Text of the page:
B.C. residents accused of $60M fraud involving company with no employees
Laura Kane, The Canadian Press
Published Friday, January 29, 2016 6:27PM EST
Last Updated Friday, January 29, 2016 8:10PM EST
VANCOUVER -- A British Columbia brother and sister committed US$60-million in fraud in a far-reaching scheme stretching to Taiwan, China and the Republic of Georgia, the B.C. Securities Commission alleges.
The commission issued a notice of hearing against Winter Huang and his sister Vicky Dancho and two B.C.-incorporated companies alleging fraud and illegal securities distribution.
Huang was a director and controlling mind of Pegasus Pharmaceuticals Group Inc., and Careseng Cancer Institute Inc., while Dancho was a director, CEO and president of Careseng Cancer, according to the commission.
It alleged that between 2008 and 2012, Pegasus Pharmaceuticals issued $36.4 million in bonds to Taiwanese investors that included guarantees from Careseng Cancer of repayment of principal at maturity.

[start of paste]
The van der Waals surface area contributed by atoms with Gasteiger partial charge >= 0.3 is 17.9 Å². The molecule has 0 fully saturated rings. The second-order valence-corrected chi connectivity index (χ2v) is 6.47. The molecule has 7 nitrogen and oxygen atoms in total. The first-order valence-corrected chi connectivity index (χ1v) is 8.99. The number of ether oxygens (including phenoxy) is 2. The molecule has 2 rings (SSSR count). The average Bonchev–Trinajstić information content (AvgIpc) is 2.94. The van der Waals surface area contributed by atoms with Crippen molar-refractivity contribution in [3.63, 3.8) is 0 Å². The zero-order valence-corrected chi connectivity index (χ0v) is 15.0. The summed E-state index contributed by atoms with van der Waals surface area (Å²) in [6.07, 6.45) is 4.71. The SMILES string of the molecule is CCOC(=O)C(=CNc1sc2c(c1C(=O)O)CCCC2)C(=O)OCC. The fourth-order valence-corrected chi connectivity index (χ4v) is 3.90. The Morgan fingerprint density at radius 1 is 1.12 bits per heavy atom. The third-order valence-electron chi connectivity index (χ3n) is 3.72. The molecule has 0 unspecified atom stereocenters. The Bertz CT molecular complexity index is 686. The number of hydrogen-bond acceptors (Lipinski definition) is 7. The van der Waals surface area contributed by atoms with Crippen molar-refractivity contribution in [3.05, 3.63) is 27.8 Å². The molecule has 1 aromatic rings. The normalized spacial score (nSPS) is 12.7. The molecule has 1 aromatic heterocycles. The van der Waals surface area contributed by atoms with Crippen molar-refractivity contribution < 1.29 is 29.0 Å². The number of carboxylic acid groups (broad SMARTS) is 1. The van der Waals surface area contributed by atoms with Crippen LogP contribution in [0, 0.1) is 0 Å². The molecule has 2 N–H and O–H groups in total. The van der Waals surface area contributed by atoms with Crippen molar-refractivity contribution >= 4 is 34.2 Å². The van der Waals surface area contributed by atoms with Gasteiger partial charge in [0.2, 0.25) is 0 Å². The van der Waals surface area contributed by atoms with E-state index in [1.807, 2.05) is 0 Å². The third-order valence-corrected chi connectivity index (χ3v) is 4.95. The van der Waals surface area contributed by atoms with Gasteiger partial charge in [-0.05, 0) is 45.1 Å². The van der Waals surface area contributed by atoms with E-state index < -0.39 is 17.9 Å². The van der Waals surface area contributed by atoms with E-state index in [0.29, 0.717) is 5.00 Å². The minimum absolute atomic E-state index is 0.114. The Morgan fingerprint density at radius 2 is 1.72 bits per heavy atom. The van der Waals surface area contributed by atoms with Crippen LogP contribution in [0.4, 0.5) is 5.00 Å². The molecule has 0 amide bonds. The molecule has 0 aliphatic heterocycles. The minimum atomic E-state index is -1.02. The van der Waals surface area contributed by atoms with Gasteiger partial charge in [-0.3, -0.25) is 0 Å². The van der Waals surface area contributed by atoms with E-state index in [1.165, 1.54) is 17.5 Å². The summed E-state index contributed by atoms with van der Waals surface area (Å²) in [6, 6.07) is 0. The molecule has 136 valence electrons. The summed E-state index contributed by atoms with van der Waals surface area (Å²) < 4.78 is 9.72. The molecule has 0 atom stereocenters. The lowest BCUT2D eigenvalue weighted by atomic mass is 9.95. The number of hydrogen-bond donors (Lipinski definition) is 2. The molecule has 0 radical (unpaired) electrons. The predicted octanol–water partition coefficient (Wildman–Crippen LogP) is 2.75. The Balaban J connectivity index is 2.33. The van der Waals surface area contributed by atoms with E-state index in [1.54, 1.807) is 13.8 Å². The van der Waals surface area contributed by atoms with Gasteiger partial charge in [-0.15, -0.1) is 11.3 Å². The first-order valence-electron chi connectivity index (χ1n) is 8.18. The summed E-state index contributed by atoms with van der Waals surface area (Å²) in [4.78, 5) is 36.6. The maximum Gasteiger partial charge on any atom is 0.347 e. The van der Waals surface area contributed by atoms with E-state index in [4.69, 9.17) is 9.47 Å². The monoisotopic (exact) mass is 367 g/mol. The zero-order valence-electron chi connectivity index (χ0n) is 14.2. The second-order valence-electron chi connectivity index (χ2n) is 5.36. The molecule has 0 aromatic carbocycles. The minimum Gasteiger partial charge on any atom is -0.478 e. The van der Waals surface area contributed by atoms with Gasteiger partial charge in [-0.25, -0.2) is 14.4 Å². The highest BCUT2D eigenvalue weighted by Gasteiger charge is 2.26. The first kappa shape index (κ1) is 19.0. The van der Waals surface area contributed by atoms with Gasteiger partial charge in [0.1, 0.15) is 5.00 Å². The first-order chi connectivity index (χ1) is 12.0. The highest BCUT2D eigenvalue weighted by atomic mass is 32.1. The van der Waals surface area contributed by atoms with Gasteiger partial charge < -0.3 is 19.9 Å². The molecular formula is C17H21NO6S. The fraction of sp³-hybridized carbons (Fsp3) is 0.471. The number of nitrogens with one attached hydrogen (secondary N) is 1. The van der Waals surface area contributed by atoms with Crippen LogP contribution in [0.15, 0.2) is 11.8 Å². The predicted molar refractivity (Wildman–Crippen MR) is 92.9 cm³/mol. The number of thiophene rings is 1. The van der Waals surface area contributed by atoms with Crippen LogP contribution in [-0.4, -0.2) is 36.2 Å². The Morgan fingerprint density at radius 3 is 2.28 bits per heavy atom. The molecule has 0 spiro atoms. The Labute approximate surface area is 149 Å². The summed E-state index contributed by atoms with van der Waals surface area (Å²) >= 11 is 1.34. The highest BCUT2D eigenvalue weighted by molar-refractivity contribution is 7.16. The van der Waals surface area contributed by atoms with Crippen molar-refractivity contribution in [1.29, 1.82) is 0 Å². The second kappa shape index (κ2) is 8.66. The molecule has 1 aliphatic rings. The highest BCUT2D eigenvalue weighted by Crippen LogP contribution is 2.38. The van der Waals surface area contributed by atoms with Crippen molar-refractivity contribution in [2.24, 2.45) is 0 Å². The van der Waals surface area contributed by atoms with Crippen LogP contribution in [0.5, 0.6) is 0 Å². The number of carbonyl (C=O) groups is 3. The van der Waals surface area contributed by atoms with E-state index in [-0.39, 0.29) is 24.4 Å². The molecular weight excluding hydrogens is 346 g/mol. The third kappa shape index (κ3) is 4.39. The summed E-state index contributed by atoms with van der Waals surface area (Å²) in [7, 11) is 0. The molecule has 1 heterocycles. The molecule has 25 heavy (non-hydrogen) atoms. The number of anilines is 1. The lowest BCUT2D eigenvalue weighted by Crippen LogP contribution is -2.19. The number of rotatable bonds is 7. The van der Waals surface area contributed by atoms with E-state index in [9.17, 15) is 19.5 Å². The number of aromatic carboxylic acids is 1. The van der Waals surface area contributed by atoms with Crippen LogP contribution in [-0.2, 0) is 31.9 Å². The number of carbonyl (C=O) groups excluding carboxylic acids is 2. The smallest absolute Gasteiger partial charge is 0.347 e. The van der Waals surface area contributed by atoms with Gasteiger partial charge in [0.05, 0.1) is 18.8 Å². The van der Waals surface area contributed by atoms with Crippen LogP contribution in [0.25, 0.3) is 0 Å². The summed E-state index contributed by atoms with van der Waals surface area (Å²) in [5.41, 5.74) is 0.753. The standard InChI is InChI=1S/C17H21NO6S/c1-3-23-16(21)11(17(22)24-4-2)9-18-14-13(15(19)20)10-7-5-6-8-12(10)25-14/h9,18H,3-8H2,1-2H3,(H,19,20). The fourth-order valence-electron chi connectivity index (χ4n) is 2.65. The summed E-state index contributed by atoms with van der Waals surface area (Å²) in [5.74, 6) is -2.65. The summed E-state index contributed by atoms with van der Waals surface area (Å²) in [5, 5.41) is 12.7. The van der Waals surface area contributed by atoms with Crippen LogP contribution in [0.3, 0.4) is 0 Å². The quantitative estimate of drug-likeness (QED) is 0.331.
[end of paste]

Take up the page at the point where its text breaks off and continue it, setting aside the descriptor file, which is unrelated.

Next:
"Huang and Dancho knew, or ought to have known, that these guarantees were false as Careseng Cancer had no operations, no employees, no revenue, and less than US$50,000 in assets," the commission said in a news release Friday.
Hearing dates have not been set so the allegations have not yet been tested at a hearing before the commission nor in court.
The commission said that between 2011 and 2012, Pegasus fraudulently raised about US$15.4 million purportedly for projects in the Republic of Georgia and US$11.1 million for a project in China.
Only about US$2 million went toward the projects, the commission alleged.
"Instead, Pegasus Pharmaceuticals used the remaining investor funds to make payments to earlier investors, pay commissions to Pegasus Pharmaceuticals bonds sales agents, and for Pegasus Pharmaceuticals' operational costs unrelated to the projects."
Huang and Dancho are also accused of illegal securities distribution. The commission alleged the pair sold $56 million in securities without a prospectus -- a document outlining a company's business plan, audited financial statements and executives' names.
A prospectus allows investors to make informed decisions and it is illegal to sell securities without one unless special exemptions are sought. Huang and Dancho did not seek any exemptions, according to the commission.
Pegasus declined to comment through its lawyer, Owais Ahmed.
Anyone who has invested with Pegasus or has information is asked to contact the commission.